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Is there some function in haskell that evaluates to (filter p xs, filter (not.p) xs) in one list traversal (here are two) or is there some common name in functional programming for this kind of function?

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3 Answers 3

up vote 33 down vote accepted

First look at the type that you need:

Prelude> :t \p xs -> (filter p xs, filter (not . p) xs)
\p xs -> (filter p xs, filter (not . p) xs)
  :: (a -> Bool) -> [a] -> ([a], [a])

Hoogle is your friend:

http://www.haskell.org/hoogle/?hoogle=%28a+-%3E+Bool%29+-%3E+%5Ba%5D+-%3E+%28%5Ba%5D%2C%5Ba%5D%29

Prelude> :hoogle (a -> Bool) -> [a] -> ([a], [a])
Prelude break :: (a -> Bool) -> [a] -> ([a], [a])
Prelude span :: (a -> Bool) -> [a] -> ([a], [a])
Data.List break :: (a -> Bool) -> [a] -> ([a], [a])
Data.List partition :: (a -> Bool) -> [a] -> ([a], [a])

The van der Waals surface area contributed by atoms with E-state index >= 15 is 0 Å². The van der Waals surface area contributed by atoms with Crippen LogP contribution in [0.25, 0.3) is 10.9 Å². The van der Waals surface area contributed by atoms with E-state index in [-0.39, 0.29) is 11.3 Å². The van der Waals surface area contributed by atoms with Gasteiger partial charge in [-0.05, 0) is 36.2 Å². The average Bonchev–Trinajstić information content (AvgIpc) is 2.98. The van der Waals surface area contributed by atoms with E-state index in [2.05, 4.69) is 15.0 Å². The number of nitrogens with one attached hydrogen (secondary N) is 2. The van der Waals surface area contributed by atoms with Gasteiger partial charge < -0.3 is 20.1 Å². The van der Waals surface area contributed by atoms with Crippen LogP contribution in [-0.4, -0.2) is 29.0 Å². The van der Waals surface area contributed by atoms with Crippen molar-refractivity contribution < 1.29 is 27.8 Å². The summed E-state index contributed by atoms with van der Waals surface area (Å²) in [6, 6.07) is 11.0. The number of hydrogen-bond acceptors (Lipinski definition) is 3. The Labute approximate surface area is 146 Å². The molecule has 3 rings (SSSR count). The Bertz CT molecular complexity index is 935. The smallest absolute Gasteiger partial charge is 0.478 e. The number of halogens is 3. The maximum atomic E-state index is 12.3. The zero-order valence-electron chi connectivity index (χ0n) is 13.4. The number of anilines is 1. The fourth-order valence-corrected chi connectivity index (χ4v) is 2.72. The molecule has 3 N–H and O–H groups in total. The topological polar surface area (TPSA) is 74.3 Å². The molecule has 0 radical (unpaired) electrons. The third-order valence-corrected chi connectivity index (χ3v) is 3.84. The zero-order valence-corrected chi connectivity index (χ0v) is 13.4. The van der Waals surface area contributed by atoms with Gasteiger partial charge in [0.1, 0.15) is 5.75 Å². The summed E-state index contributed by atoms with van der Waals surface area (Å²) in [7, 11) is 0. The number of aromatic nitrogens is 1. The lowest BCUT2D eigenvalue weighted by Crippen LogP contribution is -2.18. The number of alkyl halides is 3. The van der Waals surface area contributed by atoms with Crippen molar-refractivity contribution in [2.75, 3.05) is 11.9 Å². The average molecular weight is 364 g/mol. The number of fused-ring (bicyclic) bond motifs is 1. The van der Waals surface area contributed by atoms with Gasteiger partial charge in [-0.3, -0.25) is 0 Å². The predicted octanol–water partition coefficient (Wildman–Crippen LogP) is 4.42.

Data.List span :: (a -> Bool) -> [a] -> ([a], [a])

Now try out the functions:

Prelude> break odd [1..10]
([],[1,2,3,4,5,6,7,8,9,10])
Prelude> span odd [1..10]
([1],[2,3,4,5,6,7,8,9,10])
Prelude> import Data.List
Prelude Data.List> partition odd [1..10]
([1,3,5,7,9],[2,4,6,8,10])
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3  
+1 for showing how to find it yourself. –  Louis Wasserman Mar 22 '12 at 15:41
2  
Who's going to make the site "Let me Hoogle that for you"? –  Michael Snoyman Mar 22 '12 at 16:15
2  
Here's how you get the :hoogle command in ghci: haskell.org/haskellwiki/Hoogle#GHCi_Integration –  amindfv Mar 22 '12 at 17:02
    
Instead of trying them out, you could just click on the hoogle result links and read the docs. –  Dan Burton Mar 22 '12 at 20:55
2  
Thanks for showing how to find it! That is one of the best answer I have ever had. –  Trismegistos Mar 22 '12 at 22:29

Haskell calls it partition.

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I think you want Data.List.partition e.g.

partition (>2) [1,2,3,4,5]

results in ([3,4,5], [1,2])

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